The results of the DSP 22 operations are the capturing of both the meter reading and of any attempt at tampering. This information is easily converted to binary form and transmitted using any of a wide variety of available means, which are well known and not part of this invention, to a central base for storage, further analysis, and billing.
 Those skilled in the art will recognize that there is no requirement that the DSP 22 and ROM 24 functions be located in the same physical housing as the image sensing 20 functions. It would be an option to place the DSP and ROM 22,24 functions at the site to which the information is transmitted. In this case, the raw data from the image sensor 20 is transmitted. This can result in a cost reduction since the electronics placed at the site of the meter are simplified, and a shared signal processor can be used at the data collection site. Transmission time is increased, especially of multiple image sensors are used. The number of bits required per pixel is application dependant. Security issues could to be dealt with in similar ways.
 Those skilled in the art will also recognize that it is not required that any of the functions involved in this invention be attached to the meter. It would be an option to include any of the above described operations in a hand held unit. In this case, the meter reader still visits the site, but uses a hand held unit to take the image of the meter. The data is either stored in the hand held unit until the hand held unit is returned to the central facility for processing, of RF means may be used to transmit the information to the central facility. While this option does not eliminate the cost of the meter reader, nothing needs to be attached to the meter, and the time required by the meter reader is reduced, reducing cost.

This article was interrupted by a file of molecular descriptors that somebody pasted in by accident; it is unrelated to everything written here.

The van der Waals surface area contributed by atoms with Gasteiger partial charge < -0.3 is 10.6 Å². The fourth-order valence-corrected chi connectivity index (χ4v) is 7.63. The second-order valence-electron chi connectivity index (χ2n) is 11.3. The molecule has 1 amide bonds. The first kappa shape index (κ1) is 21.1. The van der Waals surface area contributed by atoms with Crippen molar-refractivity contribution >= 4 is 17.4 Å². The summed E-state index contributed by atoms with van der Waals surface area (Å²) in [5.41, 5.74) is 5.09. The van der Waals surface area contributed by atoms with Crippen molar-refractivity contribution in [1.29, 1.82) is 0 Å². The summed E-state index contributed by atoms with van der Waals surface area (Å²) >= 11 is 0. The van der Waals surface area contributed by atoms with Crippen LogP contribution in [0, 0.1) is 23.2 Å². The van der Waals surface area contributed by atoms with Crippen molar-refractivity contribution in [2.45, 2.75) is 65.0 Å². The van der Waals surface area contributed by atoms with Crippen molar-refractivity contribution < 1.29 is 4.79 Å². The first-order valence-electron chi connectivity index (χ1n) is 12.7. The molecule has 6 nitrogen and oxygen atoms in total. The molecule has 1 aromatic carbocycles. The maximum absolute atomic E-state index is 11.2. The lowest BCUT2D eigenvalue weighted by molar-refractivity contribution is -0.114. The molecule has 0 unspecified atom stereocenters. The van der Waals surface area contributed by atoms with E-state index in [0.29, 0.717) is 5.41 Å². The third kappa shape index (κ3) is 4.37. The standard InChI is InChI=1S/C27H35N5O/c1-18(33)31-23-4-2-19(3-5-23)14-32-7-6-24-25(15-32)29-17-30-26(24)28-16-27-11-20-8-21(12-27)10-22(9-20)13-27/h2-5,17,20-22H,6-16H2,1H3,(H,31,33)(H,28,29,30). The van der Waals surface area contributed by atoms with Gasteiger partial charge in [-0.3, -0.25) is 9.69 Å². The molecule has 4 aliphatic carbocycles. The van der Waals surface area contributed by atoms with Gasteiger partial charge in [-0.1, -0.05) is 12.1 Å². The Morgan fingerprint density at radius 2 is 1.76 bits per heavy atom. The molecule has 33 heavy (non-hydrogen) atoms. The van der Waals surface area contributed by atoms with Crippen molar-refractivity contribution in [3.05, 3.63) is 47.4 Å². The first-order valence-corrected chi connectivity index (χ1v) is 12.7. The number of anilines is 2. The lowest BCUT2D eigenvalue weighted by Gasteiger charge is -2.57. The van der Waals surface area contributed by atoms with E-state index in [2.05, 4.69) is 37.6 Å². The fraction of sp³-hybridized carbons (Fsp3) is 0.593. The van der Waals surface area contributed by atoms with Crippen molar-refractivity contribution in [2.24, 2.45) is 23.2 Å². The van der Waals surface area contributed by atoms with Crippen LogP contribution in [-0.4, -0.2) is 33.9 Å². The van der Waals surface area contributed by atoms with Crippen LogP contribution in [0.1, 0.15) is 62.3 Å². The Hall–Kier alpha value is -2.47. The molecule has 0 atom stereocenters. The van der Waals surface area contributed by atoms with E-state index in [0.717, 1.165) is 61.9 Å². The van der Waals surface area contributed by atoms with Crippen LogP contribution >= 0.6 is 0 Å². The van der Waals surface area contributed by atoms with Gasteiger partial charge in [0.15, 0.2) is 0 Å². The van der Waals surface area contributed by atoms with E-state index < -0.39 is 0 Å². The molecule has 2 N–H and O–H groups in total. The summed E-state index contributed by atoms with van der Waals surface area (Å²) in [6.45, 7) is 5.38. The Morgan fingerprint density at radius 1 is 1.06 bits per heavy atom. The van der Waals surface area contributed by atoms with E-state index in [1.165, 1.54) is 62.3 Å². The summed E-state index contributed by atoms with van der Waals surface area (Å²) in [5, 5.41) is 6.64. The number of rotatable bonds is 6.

In addition to using this invention to send information to the utility company, the information can be sent to the customer. This transmission can use the same techniques as are used by the utility. The transmission can also use other means, such as by having the relatively short range Blue Tooth technology, which could be part of the transmitter unit 26, the receiver unit 28, or a separate function. Customer could read the meter frequently, and use the result for various load balancing decisions.
 The image detection and conversion to easily transferable digital information via signal processing techniques embodied in this invention are not limited to reading meters. A personal computer with a scanner and/or a camera with resident appropriate software could be used to read meters such as a diabetic's glucose meter, a digital thermometer, etc., and output the result for further transmission or processing. This avoids the need for adding interfaces on those meters that might otherwise be needed to enter the information into a computer.
 From the description above, a number of advantages of this method of automatic meter reading become evident:
 (a) any existing meter can be automatically read;
 (b) retrofitting an existing meter requires only a few minutes; and
 (c) a family of meter reading products can be developed for various applications so that integrated circuit vendors, meter suppliers, and local utilities and other users can make appropriate cost and feature tradeoffs.
 Conculsions, Ramifications, and Scope
 Accordingly, it is evident that this invention offers a low cost means of performing automatic meter reading to almost any location in the world for almost any of the massive base of existing installed dial or numeric display type meters.
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|Cooperative Classification||Y04S20/50, Y02B90/247, Y04S20/322, Y02B90/242, G01D4/004|